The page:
Title

Is home-based palliative care cost effective? An economic evaluation of the Palliative Care Extended Packages at Home (PEACH) pilot

RIS ID

78058

Publication Date

2013

Publication Details

N. McCaffrey, M. Agar, J. Harlum, J. Karnon, D. Currow & S. Eckermann, "Is home-based palliative care cost effective? An economic evaluation of the Palliative Care Extended Packages at Home (PEACH) pilot", BMJ Supportive & Palliative Care 3 4 (2013) 431-435.

Abstract

Objective The aim of this study was to evaluate the cost-effectiveness of a home-based palliative care model relative to usual care in expediting discharge or enabling patients to remain at home.

Design Economic evaluation of a pilot randomised controlled trial with 28 days follow-up.

Methods Mean costs and effectiveness were calculated for the Palliative Care Extended Packages at Home (PEACH) and usual care arms including: days at home; place of death; PEACH intervention costs; specialist palliative care service use; acute hospital and palliative care unit inpatient stays; and outpatient visits.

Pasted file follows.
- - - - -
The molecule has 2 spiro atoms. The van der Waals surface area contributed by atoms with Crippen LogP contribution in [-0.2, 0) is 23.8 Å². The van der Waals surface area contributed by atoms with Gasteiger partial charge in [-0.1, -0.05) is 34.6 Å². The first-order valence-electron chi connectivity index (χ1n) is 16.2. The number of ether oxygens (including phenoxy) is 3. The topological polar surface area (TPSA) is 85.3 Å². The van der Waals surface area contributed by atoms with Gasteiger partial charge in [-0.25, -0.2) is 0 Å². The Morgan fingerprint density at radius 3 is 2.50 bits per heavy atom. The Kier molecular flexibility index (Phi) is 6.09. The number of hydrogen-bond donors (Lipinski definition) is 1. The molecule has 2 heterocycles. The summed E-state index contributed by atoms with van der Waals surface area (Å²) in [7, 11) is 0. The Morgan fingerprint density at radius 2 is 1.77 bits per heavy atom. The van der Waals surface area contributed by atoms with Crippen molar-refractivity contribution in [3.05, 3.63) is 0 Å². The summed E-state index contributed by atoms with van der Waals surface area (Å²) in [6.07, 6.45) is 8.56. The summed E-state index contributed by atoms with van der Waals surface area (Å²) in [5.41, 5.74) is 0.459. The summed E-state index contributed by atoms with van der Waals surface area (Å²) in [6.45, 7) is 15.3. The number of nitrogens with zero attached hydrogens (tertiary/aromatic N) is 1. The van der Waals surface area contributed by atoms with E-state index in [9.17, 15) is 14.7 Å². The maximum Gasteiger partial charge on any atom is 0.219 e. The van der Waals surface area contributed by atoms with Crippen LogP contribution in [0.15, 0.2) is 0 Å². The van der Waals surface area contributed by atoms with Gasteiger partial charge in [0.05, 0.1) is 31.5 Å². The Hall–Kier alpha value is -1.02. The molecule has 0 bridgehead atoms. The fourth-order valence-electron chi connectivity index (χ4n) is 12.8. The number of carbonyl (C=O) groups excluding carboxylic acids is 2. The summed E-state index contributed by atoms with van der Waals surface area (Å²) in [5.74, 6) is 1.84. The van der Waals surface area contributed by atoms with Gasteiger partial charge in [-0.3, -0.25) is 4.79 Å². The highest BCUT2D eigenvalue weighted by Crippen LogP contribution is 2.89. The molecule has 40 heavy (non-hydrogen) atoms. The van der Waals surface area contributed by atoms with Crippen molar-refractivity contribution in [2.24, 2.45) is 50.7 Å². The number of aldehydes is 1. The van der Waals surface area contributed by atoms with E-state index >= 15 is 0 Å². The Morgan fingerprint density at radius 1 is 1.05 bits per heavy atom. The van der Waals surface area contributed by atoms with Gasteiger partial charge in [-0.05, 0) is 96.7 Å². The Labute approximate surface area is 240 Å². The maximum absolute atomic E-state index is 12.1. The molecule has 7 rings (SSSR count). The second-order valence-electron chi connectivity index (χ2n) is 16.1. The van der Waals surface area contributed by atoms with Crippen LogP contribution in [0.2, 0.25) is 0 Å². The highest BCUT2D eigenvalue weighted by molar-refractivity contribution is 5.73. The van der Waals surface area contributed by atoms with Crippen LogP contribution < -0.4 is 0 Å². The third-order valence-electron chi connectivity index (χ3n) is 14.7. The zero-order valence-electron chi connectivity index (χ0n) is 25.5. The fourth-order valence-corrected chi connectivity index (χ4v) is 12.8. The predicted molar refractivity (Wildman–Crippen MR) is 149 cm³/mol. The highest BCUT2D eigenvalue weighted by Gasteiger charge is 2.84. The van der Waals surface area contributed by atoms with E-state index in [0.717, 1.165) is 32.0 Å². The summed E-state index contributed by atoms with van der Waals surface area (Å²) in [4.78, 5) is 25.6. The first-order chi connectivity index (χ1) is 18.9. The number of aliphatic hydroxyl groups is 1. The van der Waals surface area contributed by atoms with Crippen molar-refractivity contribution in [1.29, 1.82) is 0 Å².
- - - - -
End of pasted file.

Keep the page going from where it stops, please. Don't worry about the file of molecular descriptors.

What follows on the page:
Results PEACH mean intervention costs per patient ($3489) were largely offset by lower mean inpatient care costs ($2450) and in this arm, participants were at home for one additional day on average. Consequently, PEACH is cost-effective relative to usual care when the threshold value for one extra day at home exceeds $1068, or $2547 if only within-study days of hospital admission are costed. All estimates are high uncertainty.

Conclusions The results of this small pilot study point to the potential of PEACH as a cost-effective end-of-life care model relative to usual care. Findings support the feasibility of conducting a definitive, fully powered study with longer follow-up and comprehensive economic evaluation.

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Link to publisher version (DOI)

http://dx.doi.org/10.1136/bmjspcare-2012-000361